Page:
Porterfield knows Irish must adapt to rescue campaign
Skipper holds hands up after defeats as Jersey tie becomes must-win
Published 19/07/2015 | 02:30
IT wasn't supposed to be like this. Ireland's game against Jersey this morning wasn't expected to be too taxing, allowing fringe players a run to keep them in nick ahead of the climax of the World T20 Qualifiers next weekend.
But a couple of calamitous defeats means this first-ever meeting with the Channel Islanders is a must-win if Ireland are to keep alive their dream of a place in India 2016. It has been a deeply embarrassing campaign so far: losing to Papua New Guinea and Hong Kong must make Ireland's players feel just as those from Pakistan and West Indies did when they were turned over by Ireland.
And while neither PNG nor Hong Kong have previously beaten Ireland, both have made big strides in recent years. "Associate sides have got a lot closer to each other in recent years, and that gave Hong Kong the confidence that they could beat Ireland," says their Australian coach, Charlie Burke.
Both defeats were due to batting failures. While the bowlers had been carted all around Australasia during the 50-over World Cup in March, on home soil this week, they have been accurate and parsimonious.
In this 14-team tournament so far, five of the 16 most economical bowlers have been Irish, with Kevin O'Brien (4.08) and Stuart Thompson (4.56) the only players to cost less than five runs an over. Conditions have been a factor, with Group B in Scotland played on better pitches. Of the 21 batsmen who have scored 100 runs in the tournament at faster than a run a ball, only five are playing in the Ireland group. And none of them are Irish.
"The last two games with the bat have been very disappointing," admitted William Porterfield on Friday night. The Irish captain appeared stunned by the setback to Hong Kong, but was quick to admit his own role in the five-run defeat.
"I take a lot of responsibility myself. I faced quite a few balls for the runs that I got. You can find an extra six runs anywhere. We just left too much there coming down the back end and it cost us."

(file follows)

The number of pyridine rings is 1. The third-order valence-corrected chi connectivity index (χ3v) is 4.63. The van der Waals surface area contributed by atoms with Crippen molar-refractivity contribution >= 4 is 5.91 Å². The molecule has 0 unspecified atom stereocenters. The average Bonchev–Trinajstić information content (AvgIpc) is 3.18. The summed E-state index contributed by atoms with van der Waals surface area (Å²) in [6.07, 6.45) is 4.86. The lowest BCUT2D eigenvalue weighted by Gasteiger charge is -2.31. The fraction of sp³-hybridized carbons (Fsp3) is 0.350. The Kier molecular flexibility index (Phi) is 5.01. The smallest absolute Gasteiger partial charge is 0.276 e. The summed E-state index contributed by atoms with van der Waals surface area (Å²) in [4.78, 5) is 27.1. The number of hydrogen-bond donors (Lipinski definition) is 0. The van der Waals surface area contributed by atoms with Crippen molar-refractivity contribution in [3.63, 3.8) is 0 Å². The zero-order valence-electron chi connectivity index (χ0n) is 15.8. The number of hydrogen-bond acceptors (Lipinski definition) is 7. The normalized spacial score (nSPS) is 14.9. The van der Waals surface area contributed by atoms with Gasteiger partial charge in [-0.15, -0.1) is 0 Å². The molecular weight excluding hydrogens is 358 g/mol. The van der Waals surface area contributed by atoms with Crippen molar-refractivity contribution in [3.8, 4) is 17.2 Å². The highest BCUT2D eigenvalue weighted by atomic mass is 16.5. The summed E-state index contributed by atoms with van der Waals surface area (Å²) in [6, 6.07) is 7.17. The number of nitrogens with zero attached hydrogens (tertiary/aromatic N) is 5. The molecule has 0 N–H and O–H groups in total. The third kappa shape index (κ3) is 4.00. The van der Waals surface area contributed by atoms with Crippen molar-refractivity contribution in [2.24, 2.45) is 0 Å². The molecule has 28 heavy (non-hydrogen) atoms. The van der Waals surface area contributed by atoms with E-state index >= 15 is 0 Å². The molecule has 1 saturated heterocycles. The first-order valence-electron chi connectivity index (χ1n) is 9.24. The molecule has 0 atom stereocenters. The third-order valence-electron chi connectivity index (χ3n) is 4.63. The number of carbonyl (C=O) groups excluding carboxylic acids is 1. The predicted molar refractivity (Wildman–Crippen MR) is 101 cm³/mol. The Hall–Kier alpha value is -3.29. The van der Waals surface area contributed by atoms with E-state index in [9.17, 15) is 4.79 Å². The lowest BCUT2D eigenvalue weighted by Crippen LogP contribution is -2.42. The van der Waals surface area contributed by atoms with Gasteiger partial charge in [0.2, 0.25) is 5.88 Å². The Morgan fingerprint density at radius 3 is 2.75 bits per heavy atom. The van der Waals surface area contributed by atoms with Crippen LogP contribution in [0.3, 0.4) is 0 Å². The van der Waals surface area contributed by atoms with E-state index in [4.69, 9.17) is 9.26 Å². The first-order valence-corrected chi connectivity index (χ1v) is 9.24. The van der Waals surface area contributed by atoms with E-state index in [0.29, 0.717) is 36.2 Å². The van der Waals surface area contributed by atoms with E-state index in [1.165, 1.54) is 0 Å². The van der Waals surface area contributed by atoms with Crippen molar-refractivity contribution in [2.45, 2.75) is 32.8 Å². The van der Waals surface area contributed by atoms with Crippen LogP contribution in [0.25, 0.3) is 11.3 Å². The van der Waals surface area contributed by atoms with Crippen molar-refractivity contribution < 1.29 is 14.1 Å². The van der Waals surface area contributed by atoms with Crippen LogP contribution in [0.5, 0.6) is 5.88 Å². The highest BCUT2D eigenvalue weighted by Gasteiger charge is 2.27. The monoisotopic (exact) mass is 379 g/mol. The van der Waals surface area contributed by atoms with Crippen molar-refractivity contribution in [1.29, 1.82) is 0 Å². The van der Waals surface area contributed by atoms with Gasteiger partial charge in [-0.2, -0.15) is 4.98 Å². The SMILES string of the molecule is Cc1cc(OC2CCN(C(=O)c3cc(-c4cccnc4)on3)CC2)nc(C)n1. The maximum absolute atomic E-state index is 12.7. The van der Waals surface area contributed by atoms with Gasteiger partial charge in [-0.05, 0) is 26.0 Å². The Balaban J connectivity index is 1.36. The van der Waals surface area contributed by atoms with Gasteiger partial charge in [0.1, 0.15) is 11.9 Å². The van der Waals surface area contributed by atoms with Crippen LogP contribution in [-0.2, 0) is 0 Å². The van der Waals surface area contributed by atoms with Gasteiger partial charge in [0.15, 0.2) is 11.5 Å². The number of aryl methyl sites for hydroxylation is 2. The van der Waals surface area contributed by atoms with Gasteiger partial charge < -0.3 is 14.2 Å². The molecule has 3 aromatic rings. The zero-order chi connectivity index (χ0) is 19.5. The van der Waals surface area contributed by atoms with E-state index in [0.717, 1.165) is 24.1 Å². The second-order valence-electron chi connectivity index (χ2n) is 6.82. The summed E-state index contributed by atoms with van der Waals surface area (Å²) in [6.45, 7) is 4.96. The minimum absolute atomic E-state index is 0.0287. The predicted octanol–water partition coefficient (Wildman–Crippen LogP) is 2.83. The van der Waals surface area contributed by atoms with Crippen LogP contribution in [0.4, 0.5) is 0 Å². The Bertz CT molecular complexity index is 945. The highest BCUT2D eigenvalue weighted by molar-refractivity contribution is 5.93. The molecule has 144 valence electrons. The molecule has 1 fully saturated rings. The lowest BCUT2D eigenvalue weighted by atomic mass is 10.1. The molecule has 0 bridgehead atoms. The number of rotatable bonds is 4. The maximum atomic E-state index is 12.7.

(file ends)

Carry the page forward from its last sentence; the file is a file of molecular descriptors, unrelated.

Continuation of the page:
Porterfield had the grace, too, to be embarrassed at pointing to the home-team factors which should have been a boon, but have been anything but. "It sounds stupid to say we haven't adapted to Irish conditions, but we haven't."
While eight of the 13 players Ireland have used have been playing in England, every player is well used to batting on far worse tracks than those at Stormont and Malahide.
Porterfield himself has made big contributions in almost every game, albeit at a strike rate lower than he would like - his 40-ball 28 on Friday included 18 balls from which he didn't score. The one Irish batsman who looks in fine form is John Mooney, who has been banished to No 9 in the order this week. He has been left stranded twice when overs ran out, but in 18 balls scored 43, hitting two 6s and six 4s. "John has been batting well," said Porterfield, when pressed about the batting order, "but at that stage, we decided to go left/right (handed batsmen) because of the wind. But it's our top six who need to be getting the runs and setting it up for Mooners with a cameo - it was just too much today for him."
While the Irish fielding and bowling has retained the intensity that has made it the most feared Associate for a decade, the batting has suddenly lost its mojo. Perhaps it was in losing the calm influence of Ed Joyce, now retired from T20s; perhaps a hangover from the World Cup; perhaps an arrogance about playing sides who, up to this, had never cost them a thought.
The skipper pointed to the failure of the batsmen to apply themselves, mentally, to reach a notional target against PNG. Blame for the Hong Kong defeat lies in a mid-innings malaise after Paul Stirling hit 20 off the sixth over. The next 20 runs took a full six overs as Porterfield, Kevin O'Brien and Gary Wilson failed to hit a single boundary. Run-rate mounted and wickets were thrown away cheaply as time ran out and Ireland tumbled to defeat.
It left the skipper scrambling for positives. "We've got to get two points from Jersey," he said. "In the play-offs, we'll have an advantage over the teams who've been playing in Scotland. But only if we can adapt."
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